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Discussion Starter · #1 ·
This could be good depending on what content is included. I also wonder if amazon plans to release streaming apps for game consoles and other devices like netflix has done.

http://www.readwriteweb.com/archives...aming-only.php

Over the last year, Netflix has gone from a mail-order DVD subscription service to a streaming Internet video service. In the company's last quarterly report, it announced that streaming had surpassed DVDs as the preferred method for content delivery and just last month it began offering a streaming-only option in the U.S.


Seeing this success, then, it doesn't come as a surprise that Amazon - the world's largest Internet retailer - is looking to make a subscription-based, streaming-only option of its own to compete with Netflix.


Already, Amazon offers streaming television shows and movies through its Video On Demand product, which is available on both computers as well as Internet TV devices, but this provides more of an a-la carte offering. According to The Wall Street Journal, the company is "developing a Netflix-like subscription service that would offer TV shows and movies, according to people familiar with the matter. That service would be included as a bundle with its Amazon Prime shipping service, which costs $79 a year, those people said."


Amazon Prime is a program that gives "unlimited fast shipping" for frequent Amazon shoppers. It's interesting that Amazon would focus so much on the form of content delivery and package it together with traditional shipping. Will Amazon users really have to continue paying a-la carte for most content and only get a Netflix-type option if they subscribe to a service meant for traditional shipping fees? The Business Insider points out that, at $79 per year, the service would beat out Netflix at it's own game, which comes in at $95 annually "and doesn't include free shipping on purchases from Amazon."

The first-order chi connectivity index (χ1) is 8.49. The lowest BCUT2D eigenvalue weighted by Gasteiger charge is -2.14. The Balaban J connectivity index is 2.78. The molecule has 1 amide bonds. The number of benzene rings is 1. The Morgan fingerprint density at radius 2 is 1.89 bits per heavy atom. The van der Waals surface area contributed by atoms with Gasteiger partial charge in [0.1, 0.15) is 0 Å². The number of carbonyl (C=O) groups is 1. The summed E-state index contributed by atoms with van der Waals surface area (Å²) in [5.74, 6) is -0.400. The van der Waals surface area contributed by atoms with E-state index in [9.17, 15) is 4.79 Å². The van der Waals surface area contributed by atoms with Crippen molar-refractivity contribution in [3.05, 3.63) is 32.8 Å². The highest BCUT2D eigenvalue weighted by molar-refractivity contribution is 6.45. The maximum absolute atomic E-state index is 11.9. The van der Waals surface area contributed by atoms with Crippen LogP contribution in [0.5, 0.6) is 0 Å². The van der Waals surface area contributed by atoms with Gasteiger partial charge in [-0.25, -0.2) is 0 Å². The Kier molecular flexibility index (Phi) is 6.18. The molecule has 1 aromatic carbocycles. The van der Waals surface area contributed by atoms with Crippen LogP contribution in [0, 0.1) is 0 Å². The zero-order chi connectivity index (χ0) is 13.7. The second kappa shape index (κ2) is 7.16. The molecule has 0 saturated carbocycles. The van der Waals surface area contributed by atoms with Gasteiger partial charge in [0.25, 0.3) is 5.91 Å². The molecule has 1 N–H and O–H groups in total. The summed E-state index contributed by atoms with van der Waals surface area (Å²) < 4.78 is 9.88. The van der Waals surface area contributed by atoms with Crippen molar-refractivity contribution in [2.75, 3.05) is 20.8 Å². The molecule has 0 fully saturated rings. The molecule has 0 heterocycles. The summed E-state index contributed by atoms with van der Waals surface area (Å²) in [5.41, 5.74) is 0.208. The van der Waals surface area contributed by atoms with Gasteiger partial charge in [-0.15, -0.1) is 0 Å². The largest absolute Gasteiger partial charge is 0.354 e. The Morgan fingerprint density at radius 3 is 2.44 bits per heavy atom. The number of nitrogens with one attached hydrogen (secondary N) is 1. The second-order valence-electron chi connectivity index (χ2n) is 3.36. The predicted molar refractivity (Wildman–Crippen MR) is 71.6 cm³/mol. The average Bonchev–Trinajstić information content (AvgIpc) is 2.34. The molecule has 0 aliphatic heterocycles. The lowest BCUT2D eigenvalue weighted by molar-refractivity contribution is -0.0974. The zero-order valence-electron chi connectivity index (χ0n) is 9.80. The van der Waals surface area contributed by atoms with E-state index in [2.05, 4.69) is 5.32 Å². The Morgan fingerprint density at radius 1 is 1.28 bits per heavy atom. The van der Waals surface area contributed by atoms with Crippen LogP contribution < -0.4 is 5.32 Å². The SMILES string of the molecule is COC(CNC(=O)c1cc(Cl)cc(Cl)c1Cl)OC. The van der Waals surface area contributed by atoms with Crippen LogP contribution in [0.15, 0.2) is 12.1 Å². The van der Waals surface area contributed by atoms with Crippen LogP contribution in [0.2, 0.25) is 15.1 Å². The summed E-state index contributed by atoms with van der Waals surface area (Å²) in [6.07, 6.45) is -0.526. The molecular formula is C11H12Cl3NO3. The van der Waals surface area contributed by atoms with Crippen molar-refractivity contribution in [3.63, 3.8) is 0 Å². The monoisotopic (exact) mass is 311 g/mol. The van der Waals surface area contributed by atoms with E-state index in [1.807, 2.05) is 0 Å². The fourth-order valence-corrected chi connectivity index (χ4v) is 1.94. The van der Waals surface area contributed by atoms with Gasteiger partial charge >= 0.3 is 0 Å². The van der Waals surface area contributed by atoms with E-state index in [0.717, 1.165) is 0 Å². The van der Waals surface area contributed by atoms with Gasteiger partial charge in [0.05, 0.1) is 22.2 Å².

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I'm not sure if competition is good or bad in this case. In most cases it keeps prices down but with competing services the cost of content might rise enough to make it more expensive and at the same time end up offering less content (having it distributed among the players).


As an example I never watched 24 but I started streaming it on Netflix and got hooked. Well Hulu Plus got the last season and Netflix didn't... I presume it was issued was an exclusive.


So far Hulu Plus hasn't gained my interest even after using it for a month. Netflix has the advantage of content depth that makes the service valuable such as if you tire of TV series you can find movies or special interest shows/films to keep you going. The depth of their content keeps my streaming queue at well over 100 titles which probably converts into 500 (or so) if you count individual episodes.


If streaming content gets split apart the value of each service is greatly reduced. Hopefully going forward it will become mainstream enough to break into several categories...
  • Newer TV series
  • Newer movies
  • Older TV series
  • Older movies

All of which are available to different streaming services and priced separately as groups. Instead of Dish and DirecTV you have Netflix and Amazon.
 

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They are getting closer to become a threat to Netflix and with their current OnDemand service, they are positioned to offer new releases for streaming as well.



Quote: